by Chris Familton
Jarvis Cocker, that postmodern man for all seasons, is on the line from his apartment in Paris where a pneumatic drill is piercing the early morning calm. Seemingly shutting out the distraction, Cocker maintains his dry and considered Sheffield drawl and proceeds to discuss the merits of what makes a great song and dispel the impact his recent divorce had on his new album Further Complications.
The album in question sees Cocker approaching mid life with his trademark wit and wordplay that cuts to the essence of his songs more directly than you first realise. Employing Steve Albini to engineer and produce the record raised a few eyebrows but his influence on the rockier sound of the songs is a misguided one refutes Cocker. “Its kind of ironic because his whole ethos is a very hands off attitude where he says ‘you set up, you play your song and I’ll record it’. I realised that was the way he worked so I knew that if we went back to record the whole album with him we would have to have the songs worked out because he wasn’t going to help us work them out and he wasn’t going to sprinkle fairy dust on them to make them sound good.”
Rewinding a few months; Cocker and his band had already done a trial session with Albini to test whether the partnership would work. “We’d played the Pitchfork festival in Chicago in July of last year and whilst we were there we did a couple of days in the studio with him. I didn’t know he had a studio there but Steve and Ross in the band who are also our producers did know that and suggested it. We went in and I realised from that I enjoyed working with him,” says Cocker.
Cocker is primarily viewed as a frontman and lyricist yet he is keen to point out that he plays an important part in the music that forms his songs, even though he tends to stick to vocal duties on stage. “I play in the studio and I write on the guitar and the piano but when its live I get too carried away with the performing really, I like the fact I can roam around. I do occasionally play the guitar on stage and when we come down to do the tour I probably will play the guitar on a few songs. Whilst I still have mobility I’d like to make the most of it!” he chuckles.
Alongside Morrissey, Cocker stands as one of England’s strongest lyricists of the past few decades and so it seems prudent to get an insight into who his influence were as he began to pen songs. “One of the earliest ones I was introduced to was Leonard Cohen. In fact the first album that Pulp did was kind of a direct rip off of the way he put songs together,” he admits. “I suppose I always thought Lou Reed was underrated as a lyricist because the Velvet Underground were so influential musically. You take a song like Heroin that 40 years later is still a shockingly stark and matter of fact examination of drug taking and stuff like that. What I realised when I studied what I liked about lyrics was what I term as inappropriate subject matter. By that I mean subject matter for a song that isn’t obvious subject matter for a song,” Cocker says.
Expanding on the role of words in music Cocker opines that “Lyrics aren’t essential to popular music. There are plenty of songs that are very popular and mean a lot to people where the lyrics are mediocre or corny. They still work as songs. When you get great lyrics as well as good music I think that takes the song onto a different level and those songs last longer.”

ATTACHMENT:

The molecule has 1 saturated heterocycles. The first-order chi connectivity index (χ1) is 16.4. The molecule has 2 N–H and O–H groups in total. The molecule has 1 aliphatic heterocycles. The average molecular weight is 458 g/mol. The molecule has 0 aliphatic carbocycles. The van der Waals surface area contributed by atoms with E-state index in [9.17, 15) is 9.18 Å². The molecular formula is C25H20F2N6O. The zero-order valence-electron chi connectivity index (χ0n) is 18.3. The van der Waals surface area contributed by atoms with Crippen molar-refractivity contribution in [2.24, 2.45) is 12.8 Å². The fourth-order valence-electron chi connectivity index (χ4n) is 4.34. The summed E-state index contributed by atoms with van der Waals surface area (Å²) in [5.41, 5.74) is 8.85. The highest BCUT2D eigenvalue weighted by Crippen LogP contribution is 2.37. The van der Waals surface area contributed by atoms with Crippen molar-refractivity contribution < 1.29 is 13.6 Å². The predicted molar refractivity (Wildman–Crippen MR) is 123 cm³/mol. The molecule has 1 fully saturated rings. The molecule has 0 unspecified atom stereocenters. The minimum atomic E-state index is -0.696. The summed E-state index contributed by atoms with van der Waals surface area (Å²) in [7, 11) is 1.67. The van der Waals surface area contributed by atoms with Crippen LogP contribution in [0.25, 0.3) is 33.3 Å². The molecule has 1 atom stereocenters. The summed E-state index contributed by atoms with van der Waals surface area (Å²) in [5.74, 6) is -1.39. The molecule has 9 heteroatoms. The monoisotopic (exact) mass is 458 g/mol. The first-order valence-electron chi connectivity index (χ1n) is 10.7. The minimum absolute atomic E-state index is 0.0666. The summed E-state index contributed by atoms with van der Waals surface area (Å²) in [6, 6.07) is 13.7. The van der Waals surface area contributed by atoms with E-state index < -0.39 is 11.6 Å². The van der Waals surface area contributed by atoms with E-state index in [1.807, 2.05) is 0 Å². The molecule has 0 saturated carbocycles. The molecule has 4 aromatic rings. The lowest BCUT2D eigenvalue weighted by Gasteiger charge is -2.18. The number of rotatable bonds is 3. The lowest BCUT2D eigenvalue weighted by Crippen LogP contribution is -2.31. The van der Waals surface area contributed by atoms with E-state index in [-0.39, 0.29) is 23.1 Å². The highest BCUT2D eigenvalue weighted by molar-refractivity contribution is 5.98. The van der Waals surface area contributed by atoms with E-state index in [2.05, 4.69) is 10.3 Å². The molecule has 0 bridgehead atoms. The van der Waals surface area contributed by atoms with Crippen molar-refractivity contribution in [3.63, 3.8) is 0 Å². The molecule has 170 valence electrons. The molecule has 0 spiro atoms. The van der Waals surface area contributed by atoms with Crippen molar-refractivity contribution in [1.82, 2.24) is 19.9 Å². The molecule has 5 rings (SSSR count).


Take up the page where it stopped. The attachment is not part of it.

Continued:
Themes on Further Complications and the fact that Cocker divorced his wife earlier this year have led many to make the claim that it is a break up album, referencing and resulting from the end of his marriage. Cocker though is quick to dispel these easy conclusions. “The thing is that the break-up in question had happened a year and a half before I made the record, I just didn’t advertise the fact,” he states, before conceding “I don’t know… the songs are always autobiographical. Its a difficult thing because when it is something pretty traumatic and sad like that it feels cheap to use that sort of thing. This is the thing that all people who writes songs have to deal with. How much do you exploit your own life for your subject matter.”
For songs to mean something for me they have to be a bit autobiographical but I don’t think I’ve really delved into that particular event. I suppose it makes a neat story when you do an album thats got those kinds of things and you split up but if any of the stuff to do with that comes out in songs I think it will be quite a few years down the line to be honest,” says Cocker.
He goes on to explain how the break-up theme has tainted what he sees as a a humourous record. “The unfortunate thing is that I think of this record as being quite light and playful record and the fact that that bit of information came out when the record was being released meant that the media people think this is a breakup album, this is serious and that was a bit unfortunate really. I’m not saying it is a joke album but it was conceived with a slightly playful attitude,” he says.
For now Cocker is putting his feet up after a summer of festival appearances and preparing for the premiere of The Fantastic Mr Fox film (in which he voices a character based on himself) before heading down to Australia for a run of dates. It seems that although he has indeed encountered some further complications in recent times he remains positive about the world of Jarvis Cocker, “I cannot complain” he states boldly before heading off into the autumnal streets of Paris.
this interview first appeared on FasterLouder